From broken tiles inflicting bruises and cuts on feet, to teeth-killing and skin-peeling levels of chlorine in water, city’s public pools are a serious health hazard, say swimmers
A M Shaikh received 26 stitches after an injury at the Chembur pool on February 26; The woman swimmer who was injured on Thursday at the Andheri pool awaits medical attention; and Dadar-based Mahatma Gandhi Memorial Olympic Swimming Pool has been giving members tooth trouble
By Anurag Kamble, Diwakar Sharma and Shirish Vaktania
The lamentable condition of civic-run swimming pools across the city has been jeopardising the health of members who have been thronging them for decades. This report, which concludes a series on safety measures—or lack thereof—at pools operated by the BMC, highlights the travails of swimmers who visit poorly maintained swimming facilities at Dadar, Andheri West, Dahisar East, Mulund and Chembur. Besides being plagued by infrastructure issues, the facilities frequently witness overcrowding and lack an adequate number of functional showers, causing members to queue up before plunging into the pool.
Jitendra Singh, 53, who has been visiting the Dadar-based Mahatma Gandhi Memorial Olympic Swimming Pool for over four decades, alleged, “After the facility was renovated, the BMC stopped testing the pool water. There is neither a plumber nor an electrician at this facility. A newly installed fan is also dysfunctional.”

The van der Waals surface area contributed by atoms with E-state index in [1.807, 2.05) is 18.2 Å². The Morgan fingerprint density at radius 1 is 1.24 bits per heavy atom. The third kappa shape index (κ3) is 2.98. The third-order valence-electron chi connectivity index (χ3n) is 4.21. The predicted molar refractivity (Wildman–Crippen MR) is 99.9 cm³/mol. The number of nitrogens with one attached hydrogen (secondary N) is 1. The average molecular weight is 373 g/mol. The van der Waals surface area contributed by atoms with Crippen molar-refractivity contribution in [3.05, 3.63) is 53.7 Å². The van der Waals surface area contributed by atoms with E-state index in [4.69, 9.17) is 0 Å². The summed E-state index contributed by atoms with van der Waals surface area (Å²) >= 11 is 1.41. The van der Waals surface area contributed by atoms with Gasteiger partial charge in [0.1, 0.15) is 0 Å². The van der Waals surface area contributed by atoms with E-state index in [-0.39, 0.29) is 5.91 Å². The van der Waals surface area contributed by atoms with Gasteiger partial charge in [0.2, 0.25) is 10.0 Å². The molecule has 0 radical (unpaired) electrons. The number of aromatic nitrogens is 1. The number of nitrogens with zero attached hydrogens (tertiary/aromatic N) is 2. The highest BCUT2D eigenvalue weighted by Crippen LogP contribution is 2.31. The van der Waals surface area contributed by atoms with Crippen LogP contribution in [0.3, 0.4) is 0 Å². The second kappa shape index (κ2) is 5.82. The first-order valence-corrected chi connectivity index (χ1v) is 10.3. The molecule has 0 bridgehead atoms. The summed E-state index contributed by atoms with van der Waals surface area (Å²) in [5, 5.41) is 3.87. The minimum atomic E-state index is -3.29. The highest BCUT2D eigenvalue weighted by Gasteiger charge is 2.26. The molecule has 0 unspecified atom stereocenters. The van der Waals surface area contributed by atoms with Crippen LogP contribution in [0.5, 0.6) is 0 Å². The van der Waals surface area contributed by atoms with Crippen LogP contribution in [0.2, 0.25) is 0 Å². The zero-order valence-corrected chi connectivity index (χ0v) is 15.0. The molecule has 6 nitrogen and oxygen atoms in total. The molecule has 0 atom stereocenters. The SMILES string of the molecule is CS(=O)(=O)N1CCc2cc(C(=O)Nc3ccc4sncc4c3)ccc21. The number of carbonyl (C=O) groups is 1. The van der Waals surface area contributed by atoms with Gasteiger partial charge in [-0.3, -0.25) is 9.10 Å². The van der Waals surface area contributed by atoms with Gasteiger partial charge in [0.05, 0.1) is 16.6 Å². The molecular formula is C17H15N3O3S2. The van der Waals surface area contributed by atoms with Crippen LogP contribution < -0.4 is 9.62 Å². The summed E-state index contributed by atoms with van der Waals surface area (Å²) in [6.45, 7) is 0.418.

He added, “As the water quality isn’t being checked, members are experiencing blackening and corrosion of teeth among other health issues, probably due to high chlorination.”
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Vidyadhar Modak, 70-year-old swimming enthusiast
Singh stated that a professional swimmer is required to remain in the water for at least three to four hours a day. “But the water, which is not being tested as was the case prior to the renovation, is turning swimmers’ white teeth brown,” Singh added.
“The staining of teeth is very common among those who spend hours at the Dadar facility. This is alarming and civic body must look into the matter,” he added.
Vidyadhar Shankar Modak, 70, who has been visiting the pool since 1963, alleged that its chlorine level is to blame for his dental woes. “I have severe experienced pain in the teeth. Initially, I did not understand the root cause of it, but my dentist and other members told me that the pool management might be using an inadequate amount of chlorine or other chemicals to keep the water clean,” Modak said.
The Kalidas pool at Mulund West, which allegedly lacks a first aid kit, on Thursday. Pic/Rajesh Gupta
He added, “Though I had been complaining a lot to the management, they did not pay any attention. Later, many others started to complain of blackening and tooth sensitivity.”